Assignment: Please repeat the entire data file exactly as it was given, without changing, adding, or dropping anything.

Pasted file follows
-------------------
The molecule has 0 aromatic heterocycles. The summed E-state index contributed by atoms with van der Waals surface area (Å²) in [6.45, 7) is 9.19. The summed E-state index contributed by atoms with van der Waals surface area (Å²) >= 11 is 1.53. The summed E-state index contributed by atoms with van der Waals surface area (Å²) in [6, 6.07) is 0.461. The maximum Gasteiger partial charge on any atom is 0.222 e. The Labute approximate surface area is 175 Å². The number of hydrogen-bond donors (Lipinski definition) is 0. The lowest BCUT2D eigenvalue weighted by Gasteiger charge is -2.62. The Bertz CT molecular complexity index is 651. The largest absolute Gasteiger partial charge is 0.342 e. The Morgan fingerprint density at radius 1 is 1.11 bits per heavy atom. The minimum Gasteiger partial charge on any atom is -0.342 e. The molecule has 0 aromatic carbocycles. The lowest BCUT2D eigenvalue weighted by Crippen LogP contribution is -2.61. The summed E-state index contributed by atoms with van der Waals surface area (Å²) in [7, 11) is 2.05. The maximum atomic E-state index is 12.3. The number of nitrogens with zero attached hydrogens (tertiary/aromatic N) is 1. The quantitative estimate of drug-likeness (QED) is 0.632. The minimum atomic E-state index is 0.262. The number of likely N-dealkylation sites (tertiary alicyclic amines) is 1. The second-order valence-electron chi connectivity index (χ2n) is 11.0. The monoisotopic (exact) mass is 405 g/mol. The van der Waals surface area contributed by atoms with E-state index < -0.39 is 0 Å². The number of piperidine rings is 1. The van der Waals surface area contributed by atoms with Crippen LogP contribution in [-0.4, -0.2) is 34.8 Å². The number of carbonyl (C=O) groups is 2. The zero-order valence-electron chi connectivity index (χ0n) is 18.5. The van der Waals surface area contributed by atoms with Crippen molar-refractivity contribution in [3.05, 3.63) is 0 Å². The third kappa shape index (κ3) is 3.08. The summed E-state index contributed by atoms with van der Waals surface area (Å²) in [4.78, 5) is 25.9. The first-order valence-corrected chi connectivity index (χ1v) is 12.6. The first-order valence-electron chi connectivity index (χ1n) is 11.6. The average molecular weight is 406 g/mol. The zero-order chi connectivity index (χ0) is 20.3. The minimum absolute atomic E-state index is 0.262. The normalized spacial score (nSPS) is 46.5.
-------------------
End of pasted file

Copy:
The molecule has 0 aromatic heterocycles. The summed E-state index contributed by atoms with van der Waals surface area (Å²) in [6.45, 7) is 9.19. The summed E-state index contributed by atoms with van der Waals surface area (Å²) >= 11 is 1.53. The summed E-state index contributed by atoms with van der Waals surface area (Å²) in [6, 6.07) is 0.461. The maximum Gasteiger partial charge on any atom is 0.222 e. The Labute approximate surface area is 175 Å². The number of hydrogen-bond donors (Lipinski definition) is 0. The lowest BCUT2D eigenvalue weighted by Gasteiger charge is -2.62. The Bertz CT molecular complexity index is 651. The largest absolute Gasteiger partial charge is 0.342 e. The Morgan fingerprint density at radius 1 is 1.11 bits per heavy atom. The minimum Gasteiger partial charge on any atom is -0.342 e. The molecule has 0 aromatic carbocycles. The lowest BCUT2D eigenvalue weighted by Crippen LogP contribution is -2.61. The summed E-state index contributed by atoms with van der Waals surface area (Å²) in [7, 11) is 2.05. The maximum atomic E-state index is 12.3. The number of nitrogens with zero attached hydrogens (tertiary/aromatic N) is 1. The quantitative estimate of drug-likeness (QED) is 0.632. The minimum atomic E-state index is 0.262. The number of likely N-dealkylation sites (tertiary alicyclic amines) is 1. The second-order valence-electron chi connectivity index (χ2n) is 11.0. The monoisotopic (exact) mass is 405 g/mol. The van der Waals surface area contributed by atoms with E-state index < -0.39 is 0 Å². The number of piperidine rings is 1. The van der Waals surface area contributed by atoms with Crippen LogP contribution in [-0.4, -0.2) is 34.8 Å². The number of carbonyl (C=O) groups is 2. The zero-order valence-electron chi connectivity index (χ0n) is 18.5. The van der Waals surface area contributed by atoms with Crippen molar-refractivity contribution in [3.05, 3.63) is 0 Å². The third kappa shape index (κ3) is 3.08. The summed E-state index contributed by atoms with van der Waals surface area (Å²) in [4.78, 5) is 25.9. The first-order valence-corrected chi connectivity index (χ1v) is 12.6. The first-order valence-electron chi connectivity index (χ1n) is 11.6. The average molecular weight is 406 g/mol. The zero-order chi connectivity index (χ0) is 20.3. The minimum absolute atomic E-state index is 0.262. The normalized spacial score (nSPS) is 46.5.